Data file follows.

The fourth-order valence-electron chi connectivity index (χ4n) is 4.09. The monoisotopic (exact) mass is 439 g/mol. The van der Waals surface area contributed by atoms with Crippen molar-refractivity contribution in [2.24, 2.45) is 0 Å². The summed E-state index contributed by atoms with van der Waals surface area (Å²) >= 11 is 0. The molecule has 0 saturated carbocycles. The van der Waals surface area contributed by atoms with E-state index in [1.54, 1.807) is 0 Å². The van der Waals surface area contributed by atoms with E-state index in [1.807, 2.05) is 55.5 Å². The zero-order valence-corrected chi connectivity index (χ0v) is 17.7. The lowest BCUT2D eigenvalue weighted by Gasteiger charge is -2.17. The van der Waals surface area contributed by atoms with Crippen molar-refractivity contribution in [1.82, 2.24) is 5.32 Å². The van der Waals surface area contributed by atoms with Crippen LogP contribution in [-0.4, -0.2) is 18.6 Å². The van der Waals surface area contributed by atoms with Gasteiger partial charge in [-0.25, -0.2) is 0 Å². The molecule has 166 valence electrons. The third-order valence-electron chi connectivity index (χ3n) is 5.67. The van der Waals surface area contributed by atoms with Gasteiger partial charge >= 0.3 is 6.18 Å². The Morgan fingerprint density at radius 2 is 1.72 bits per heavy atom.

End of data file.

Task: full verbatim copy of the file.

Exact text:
The fourth-order valence-electron chi connectivity index (χ4n) is 4.09. The monoisotopic (exact) mass is 439 g/mol. The van der Waals surface area contributed by atoms with Crippen molar-refractivity contribution in [2.24, 2.45) is 0 Å². The summed E-state index contributed by atoms with van der Waals surface area (Å²) >= 11 is 0. The molecule has 0 saturated carbocycles. The van der Waals surface area contributed by atoms with E-state index in [1.54, 1.807) is 0 Å². The van der Waals surface area contributed by atoms with E-state index in [1.807, 2.05) is 55.5 Å². The zero-order valence-corrected chi connectivity index (χ0v) is 17.7. The lowest BCUT2D eigenvalue weighted by Gasteiger charge is -2.17. The van der Waals surface area contributed by atoms with Crippen molar-refractivity contribution in [1.82, 2.24) is 5.32 Å². The van der Waals surface area contributed by atoms with Crippen LogP contribution in [-0.4, -0.2) is 18.6 Å². The van der Waals surface area contributed by atoms with Gasteiger partial charge in [-0.25, -0.2) is 0 Å². The molecule has 166 valence electrons. The third-order valence-electron chi connectivity index (χ3n) is 5.67. The van der Waals surface area contributed by atoms with Gasteiger partial charge >= 0.3 is 6.18 Å². The Morgan fingerprint density at radius 2 is 1.72 bits per heavy atom.